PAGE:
Wednesday of this week [July 29,, 2021] on a vote of 67-32 the U.S. Senate moved to begin consideration of the bipartisan infrastructure deal. This is a significant step in realizing a major plank of President Biden’s Build Back Better agenda.  A summary of where the major funding would be directed includes:
  • $110 billion for roads and bridges. The $40 billion for bridges is the single largest dedicated bridge investment since the construction of the Interstate highway system
  • $39 billion for public transit. The money would be used to modernize bus and subway fleets and bring new service to communities. That’s about $10 billion less than senators negotiating the agreement had originally designated.
  • $66 billion for passenger and freight rail. The money would be used to reduce Amtrak’s maintenance backlog, improve Amtrak’s 457-mile-long Northeast Corridor as well as other routes and make safety improvements to rail grade crossings.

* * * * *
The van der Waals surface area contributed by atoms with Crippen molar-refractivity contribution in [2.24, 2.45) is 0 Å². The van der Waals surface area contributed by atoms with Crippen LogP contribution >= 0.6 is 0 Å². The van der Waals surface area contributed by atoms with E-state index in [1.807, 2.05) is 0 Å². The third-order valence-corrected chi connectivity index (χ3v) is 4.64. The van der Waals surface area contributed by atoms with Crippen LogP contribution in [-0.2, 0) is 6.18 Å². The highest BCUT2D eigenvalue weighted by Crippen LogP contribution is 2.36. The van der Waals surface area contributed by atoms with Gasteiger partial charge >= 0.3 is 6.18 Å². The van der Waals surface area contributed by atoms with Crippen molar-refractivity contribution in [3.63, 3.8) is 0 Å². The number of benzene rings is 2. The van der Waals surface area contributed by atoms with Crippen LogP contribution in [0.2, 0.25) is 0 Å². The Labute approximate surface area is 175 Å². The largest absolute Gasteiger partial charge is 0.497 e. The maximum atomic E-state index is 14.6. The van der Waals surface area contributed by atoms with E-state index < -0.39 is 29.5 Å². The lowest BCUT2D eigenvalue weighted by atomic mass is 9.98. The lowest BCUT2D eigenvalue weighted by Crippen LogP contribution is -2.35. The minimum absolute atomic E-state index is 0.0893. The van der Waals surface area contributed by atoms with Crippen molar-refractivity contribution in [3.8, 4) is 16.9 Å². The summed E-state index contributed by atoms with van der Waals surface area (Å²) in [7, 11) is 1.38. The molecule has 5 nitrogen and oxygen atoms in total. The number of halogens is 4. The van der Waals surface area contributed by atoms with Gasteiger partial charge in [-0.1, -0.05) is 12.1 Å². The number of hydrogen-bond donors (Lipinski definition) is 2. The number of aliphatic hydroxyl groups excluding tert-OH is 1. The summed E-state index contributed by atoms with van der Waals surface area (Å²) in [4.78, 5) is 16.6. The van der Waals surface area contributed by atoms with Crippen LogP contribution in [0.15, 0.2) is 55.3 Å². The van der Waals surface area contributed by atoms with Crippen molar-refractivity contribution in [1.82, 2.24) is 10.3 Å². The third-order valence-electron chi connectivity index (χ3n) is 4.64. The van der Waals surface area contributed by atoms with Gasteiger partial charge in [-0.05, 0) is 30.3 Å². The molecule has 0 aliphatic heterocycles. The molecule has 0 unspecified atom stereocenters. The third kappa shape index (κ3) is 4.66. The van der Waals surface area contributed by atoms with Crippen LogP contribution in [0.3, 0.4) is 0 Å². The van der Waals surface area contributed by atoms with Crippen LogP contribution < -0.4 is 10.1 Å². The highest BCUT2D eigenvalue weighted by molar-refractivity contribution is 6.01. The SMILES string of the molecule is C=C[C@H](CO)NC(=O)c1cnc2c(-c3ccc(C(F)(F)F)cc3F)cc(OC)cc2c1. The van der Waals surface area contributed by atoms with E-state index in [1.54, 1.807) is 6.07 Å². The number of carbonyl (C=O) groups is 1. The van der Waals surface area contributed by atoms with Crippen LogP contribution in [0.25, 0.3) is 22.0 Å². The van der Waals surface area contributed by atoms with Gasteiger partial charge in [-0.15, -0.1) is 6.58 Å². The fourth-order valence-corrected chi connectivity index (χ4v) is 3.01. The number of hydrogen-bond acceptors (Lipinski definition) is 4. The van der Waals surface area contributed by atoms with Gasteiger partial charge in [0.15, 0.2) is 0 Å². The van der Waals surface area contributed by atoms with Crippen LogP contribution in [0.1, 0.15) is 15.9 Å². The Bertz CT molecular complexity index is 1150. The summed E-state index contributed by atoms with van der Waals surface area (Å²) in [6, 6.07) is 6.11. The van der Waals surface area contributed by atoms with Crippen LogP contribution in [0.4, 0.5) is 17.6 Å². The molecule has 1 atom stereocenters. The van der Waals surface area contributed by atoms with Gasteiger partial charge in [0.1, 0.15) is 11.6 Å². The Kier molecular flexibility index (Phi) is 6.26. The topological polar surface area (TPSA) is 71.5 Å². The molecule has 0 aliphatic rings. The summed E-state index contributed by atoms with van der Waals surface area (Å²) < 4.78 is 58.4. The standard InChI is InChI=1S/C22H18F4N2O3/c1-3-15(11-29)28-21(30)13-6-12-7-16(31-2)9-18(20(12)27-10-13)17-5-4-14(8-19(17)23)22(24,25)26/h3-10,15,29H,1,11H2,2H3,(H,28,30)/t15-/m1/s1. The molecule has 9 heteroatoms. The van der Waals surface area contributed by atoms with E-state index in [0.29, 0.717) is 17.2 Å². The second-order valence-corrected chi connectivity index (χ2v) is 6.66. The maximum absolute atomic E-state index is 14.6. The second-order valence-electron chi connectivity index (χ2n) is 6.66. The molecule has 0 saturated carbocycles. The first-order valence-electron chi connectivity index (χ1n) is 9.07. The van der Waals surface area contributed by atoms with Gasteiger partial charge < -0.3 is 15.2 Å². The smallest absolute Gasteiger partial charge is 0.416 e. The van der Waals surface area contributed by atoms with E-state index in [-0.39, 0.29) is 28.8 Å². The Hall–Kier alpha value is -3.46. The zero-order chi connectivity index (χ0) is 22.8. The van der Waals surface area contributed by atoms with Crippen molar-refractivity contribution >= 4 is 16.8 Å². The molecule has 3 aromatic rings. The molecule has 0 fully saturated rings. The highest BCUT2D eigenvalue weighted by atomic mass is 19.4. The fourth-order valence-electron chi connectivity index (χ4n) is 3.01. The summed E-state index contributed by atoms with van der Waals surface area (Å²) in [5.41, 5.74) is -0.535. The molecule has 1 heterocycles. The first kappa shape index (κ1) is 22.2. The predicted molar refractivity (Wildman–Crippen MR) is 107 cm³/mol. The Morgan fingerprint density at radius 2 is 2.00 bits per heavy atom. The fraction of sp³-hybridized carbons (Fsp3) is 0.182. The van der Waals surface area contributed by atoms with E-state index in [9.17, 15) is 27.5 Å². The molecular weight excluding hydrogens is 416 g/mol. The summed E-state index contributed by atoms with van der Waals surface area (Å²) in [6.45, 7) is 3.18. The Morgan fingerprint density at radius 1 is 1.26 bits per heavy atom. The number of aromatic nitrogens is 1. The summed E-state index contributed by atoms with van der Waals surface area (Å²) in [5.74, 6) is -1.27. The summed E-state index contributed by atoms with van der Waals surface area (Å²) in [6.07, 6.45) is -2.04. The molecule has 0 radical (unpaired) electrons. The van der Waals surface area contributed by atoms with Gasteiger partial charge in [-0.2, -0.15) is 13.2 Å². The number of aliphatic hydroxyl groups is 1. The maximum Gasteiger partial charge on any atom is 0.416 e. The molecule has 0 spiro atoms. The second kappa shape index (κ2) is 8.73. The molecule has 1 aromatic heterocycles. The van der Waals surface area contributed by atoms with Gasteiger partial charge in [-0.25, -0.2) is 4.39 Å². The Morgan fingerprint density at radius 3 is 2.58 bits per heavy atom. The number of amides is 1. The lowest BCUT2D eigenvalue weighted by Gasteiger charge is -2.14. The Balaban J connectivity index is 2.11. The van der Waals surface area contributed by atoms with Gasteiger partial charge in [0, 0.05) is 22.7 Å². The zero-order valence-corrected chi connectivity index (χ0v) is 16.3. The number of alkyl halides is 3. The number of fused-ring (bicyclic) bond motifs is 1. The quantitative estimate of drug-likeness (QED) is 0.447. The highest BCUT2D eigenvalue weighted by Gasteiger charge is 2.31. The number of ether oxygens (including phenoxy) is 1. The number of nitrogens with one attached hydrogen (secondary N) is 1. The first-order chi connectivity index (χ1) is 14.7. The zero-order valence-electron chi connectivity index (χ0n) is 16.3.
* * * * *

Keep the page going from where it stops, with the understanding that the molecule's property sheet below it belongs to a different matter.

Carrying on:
• $7.5 billion for electric vehicle charging stations, which the administration says is critical to accelerating the use of electric vehicles to curb climate change.
  • $5 billion for the purchase of electric school buses and hybrids, reducing reliance on school buses that run on diesel fuel.
  • $17 billion for ports and $25 billion for airports to reduce congestion and address maintenance backlogs.
  • $55 billion for water and wastewater infrastructure, including funding to replace all of the nation’s service lines using lead pipe.
  • $65 billion to expand broadband access, a particular problem for rural areas and tribal communities. Most of the money would be made available through grants to states.
  • $21 billion for cleaning up superfund and brownfield sites, reclaim abandoned mine land and cap obsolete gas wells.
  • $73 billion for modernizing the nation’s electric grid and expanding the use of renewable energy.
Momentum is building to usher in a new era, one that puts working people first. To level the playing field for workers from decades of corporate and CEO excesses we must continue to advocate for passage of the Protecting the Right to Organize (PRO) Act.